As a mother, senator challenges NDIS reforms

Senator Hollie Hughes, with her son, Fred, 11.Credit:Rhett Wyman

When Liberal Senator Hollie Hughes was elected to Federal Parliament, she paid tribute to her “gorgeous son Fred” who was diagnosed with autism in 2012, and vowed to pour her “blood, sweat and tears” into autism and disability support.

“Fred is the light of our family’s life in so many ways,” Senator Hughes said in her maiden speech in 2019. “Whether it’s all the developmental milestones he’s passed, when doctors said he wouldn’t; his love of Godzilla, New York and San Francisco, old-fashioned media; or just he and I watching David Attenborough specials, there is no one more loved, or who brings more love to this world.”

Senator Hughes, who established the Country Autism Network, told the Parliament she was a “huge believer” in the National Disability Insurance Scheme, but warned there was “a lot more work to be done to make it truly fit for purpose”.

Two years later, Senator Hughes is fighting her own party’s controversial plan to introduce independent assessments to determine eligibility and funding for the scheme.

Last week, Senator Hughes described the assessments as “dehumanising” and “offensive” in The Canberra Times. She also outlined her concerns to the new minister for the scheme, Linda Reynolds: “I told her I was a mother first and a senator second.”

Senator Hughes told The Age the independent assessment trial had caused anguish to participants and focused on people’s deficits rather than their goals.

“I explained to her that parents feel like they are begging for their child and I am not sure that was ever the intent,” said Senator Hughes, who is a member of the Joint Standing Committee on the NDIS.

The federal government wants to introduce independent assessments for NDIS participants, which would involve a government-contracted allied health professional assessing a person with a disability instead of using reports from the person’s own medical specialists.

National Disability Insurance Agency chief executive Martin Hoffman has said they are necessary to obtain a “consistent, standard and unbiased set of information” on which to make a fair decision.

But a trial has been heavily criticised. Participants and disability groups fear the independent assessments won’t give a true picture of people’s needs, will be conducted by professionals with no expertise in their disability, and are a stealthy way of cutting costs.

Disability Discrimination Commissioner Ben Gauntlett, a quadriplegic who participated in the trial, was assessed by a physiotherapist. He said his experience was unsatisfactory and he felt their report didn’t accurately reflect what he had told them.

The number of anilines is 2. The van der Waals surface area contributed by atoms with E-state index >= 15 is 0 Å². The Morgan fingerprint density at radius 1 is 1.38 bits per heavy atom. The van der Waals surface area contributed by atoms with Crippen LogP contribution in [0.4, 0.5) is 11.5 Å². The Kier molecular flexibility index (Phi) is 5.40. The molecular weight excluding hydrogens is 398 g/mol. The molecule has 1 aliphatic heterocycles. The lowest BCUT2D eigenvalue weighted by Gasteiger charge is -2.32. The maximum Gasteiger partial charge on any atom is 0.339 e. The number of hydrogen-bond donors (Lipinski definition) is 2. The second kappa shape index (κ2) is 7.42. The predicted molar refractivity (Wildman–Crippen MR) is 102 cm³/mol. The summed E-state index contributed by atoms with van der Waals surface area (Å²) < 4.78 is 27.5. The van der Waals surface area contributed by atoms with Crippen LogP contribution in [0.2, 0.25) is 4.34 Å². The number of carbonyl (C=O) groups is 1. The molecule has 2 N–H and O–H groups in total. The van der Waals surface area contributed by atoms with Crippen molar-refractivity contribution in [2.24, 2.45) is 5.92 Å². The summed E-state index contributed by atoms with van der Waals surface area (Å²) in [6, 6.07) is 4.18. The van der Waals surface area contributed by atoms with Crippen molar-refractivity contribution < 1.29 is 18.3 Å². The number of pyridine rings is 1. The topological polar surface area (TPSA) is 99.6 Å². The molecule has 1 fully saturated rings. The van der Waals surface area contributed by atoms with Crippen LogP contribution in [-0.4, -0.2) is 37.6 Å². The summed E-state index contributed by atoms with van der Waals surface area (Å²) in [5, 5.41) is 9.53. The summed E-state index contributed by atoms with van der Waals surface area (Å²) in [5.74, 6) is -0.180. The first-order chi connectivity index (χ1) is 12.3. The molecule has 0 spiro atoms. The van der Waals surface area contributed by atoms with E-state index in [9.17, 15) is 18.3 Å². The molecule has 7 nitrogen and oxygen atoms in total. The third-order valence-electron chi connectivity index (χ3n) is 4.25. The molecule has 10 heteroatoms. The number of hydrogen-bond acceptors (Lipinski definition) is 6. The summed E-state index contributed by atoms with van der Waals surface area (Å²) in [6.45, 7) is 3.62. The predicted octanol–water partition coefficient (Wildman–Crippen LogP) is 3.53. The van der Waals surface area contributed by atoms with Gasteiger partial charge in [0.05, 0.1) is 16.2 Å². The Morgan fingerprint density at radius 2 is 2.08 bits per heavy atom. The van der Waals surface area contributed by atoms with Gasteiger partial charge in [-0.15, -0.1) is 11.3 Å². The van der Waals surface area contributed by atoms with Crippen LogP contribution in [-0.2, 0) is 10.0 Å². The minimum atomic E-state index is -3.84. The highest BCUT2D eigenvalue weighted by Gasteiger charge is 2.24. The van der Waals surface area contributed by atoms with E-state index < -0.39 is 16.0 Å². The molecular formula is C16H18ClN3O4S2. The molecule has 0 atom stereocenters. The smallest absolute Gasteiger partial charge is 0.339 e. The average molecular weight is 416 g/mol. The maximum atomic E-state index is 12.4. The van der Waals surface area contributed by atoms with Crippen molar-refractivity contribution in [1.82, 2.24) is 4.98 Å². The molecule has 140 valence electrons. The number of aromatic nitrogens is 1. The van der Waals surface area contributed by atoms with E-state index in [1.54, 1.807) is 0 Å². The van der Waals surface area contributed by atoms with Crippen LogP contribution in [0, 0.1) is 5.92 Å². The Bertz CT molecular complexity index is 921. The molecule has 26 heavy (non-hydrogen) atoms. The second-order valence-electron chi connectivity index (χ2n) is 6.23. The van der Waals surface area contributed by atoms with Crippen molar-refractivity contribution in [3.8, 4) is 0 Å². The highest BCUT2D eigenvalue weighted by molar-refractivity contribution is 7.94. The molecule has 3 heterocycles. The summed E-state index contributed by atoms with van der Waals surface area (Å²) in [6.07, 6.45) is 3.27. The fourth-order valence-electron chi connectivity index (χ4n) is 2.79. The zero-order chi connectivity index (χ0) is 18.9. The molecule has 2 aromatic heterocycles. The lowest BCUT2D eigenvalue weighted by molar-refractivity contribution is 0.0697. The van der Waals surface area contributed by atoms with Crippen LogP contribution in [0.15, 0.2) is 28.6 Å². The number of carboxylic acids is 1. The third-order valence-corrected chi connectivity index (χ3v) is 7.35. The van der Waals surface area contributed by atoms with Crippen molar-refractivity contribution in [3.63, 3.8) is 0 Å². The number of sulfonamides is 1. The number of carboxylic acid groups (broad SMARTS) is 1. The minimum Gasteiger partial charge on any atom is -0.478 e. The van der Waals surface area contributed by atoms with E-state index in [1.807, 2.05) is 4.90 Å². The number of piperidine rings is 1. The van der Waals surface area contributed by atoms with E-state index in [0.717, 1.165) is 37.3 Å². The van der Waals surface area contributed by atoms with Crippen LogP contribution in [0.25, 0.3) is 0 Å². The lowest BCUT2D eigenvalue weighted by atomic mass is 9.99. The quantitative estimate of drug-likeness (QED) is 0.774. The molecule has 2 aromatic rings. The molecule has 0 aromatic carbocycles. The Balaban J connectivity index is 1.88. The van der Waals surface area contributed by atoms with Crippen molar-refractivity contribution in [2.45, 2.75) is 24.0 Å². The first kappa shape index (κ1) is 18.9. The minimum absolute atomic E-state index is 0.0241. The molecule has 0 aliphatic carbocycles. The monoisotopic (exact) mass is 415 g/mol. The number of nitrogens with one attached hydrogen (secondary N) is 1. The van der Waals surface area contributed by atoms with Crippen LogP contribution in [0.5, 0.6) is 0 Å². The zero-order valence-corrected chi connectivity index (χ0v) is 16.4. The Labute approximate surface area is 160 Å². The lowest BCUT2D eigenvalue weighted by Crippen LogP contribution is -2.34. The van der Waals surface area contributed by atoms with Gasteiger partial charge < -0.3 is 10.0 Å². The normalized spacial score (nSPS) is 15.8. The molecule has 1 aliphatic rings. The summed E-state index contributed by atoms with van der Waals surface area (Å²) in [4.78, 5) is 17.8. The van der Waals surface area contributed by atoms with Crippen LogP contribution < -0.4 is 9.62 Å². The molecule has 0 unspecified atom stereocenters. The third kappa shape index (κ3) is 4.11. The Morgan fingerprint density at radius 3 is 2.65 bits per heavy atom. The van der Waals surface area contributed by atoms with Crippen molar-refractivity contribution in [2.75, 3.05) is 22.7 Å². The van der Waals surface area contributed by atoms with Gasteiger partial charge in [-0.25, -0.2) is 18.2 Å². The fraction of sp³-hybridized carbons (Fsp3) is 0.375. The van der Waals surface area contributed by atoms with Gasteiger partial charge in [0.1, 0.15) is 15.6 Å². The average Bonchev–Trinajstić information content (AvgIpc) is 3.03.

The assessment involves performing a task and a series of questionnaires, known as assessment tools, with the score used to determine the budget.

Senator Hughes said she had seen independent assessment forms and been contacted by a number of people with concerns.

“The problem is this is a tick-a-box functionality assessment at the moment, there is absolutely nothing that aligns with people’s goals,” Senator Hughes said.

Every trial participant she had spoken to was asked to perform a task such as peeling a vegetable, making a cup of tea or putting the bin out.

“Now if your goal as a 23-year-old man with autism is to get back into work, what does that matter if you can peel a potato over the sink? Do you want to be asked in front of your parents or in front of your partner whether you need assistance with sexual activities or keeping a friendship going? They’re invasive. If you don’t have a disability, no one else is going to ask you that.”

Mr Hoffman told a committee hearing last month that sensitive questions such as asking about a person’s sex life were being reviewed and might be optional.

Senator Hughes said she would be concerned about Fred, who is now 11, doing an independent assessment. “I don’t see how whether he can take a bin out is relevant to how he’s going to cope with getting public transport to school.”

The government had planned to roll out the assessments by the middle of the year, but Senator Reynolds paused them when she took on the role in April, saying she would closely assess the independent trial outcomes before introducing legislation.

“I am committed to a genuine consultation process for the NDIS to make sure the scheme is sustainable for future generations to come,” she told The Age in a statement.

“Since becoming minister for the NDIS, I have been consulting extensively with the disability sector, NDIS participants, providers, as well as state and territory disability ministers — and I will continue to do so.”

Senator Reynolds said there was no directive for independent assessments to reduce the amount of funding participants received. “At each plan review, a participant’s plan may go up or down depending on their functional capacity and circumstances,” she said

She said the Morrison government would always fund the reasonable and necessary supports for those with permanent and significant disabilities.

”The budget for NDIS supports has grown by $17 billion over the last two years and will continue to do so in the coming years,” she said.

“However, I have also been clear that as custodian of the NDIS, we have a collective responsibility to ensure we deliver a scheme that grows sustainably, in order to enable the enhancements to participant experience.”

Senator Hughes said she welcomed the minister listening to her and others’ concerns and acknowledging their pain.

“The reality at the moment is there’s very little trust between the agency and participants and that’s reflected in participants’ constant state of fear that it’s all about cutting their funding. I think Linda’s got a great opportunity to rebuild trust, restart the conversation and reframe it.”

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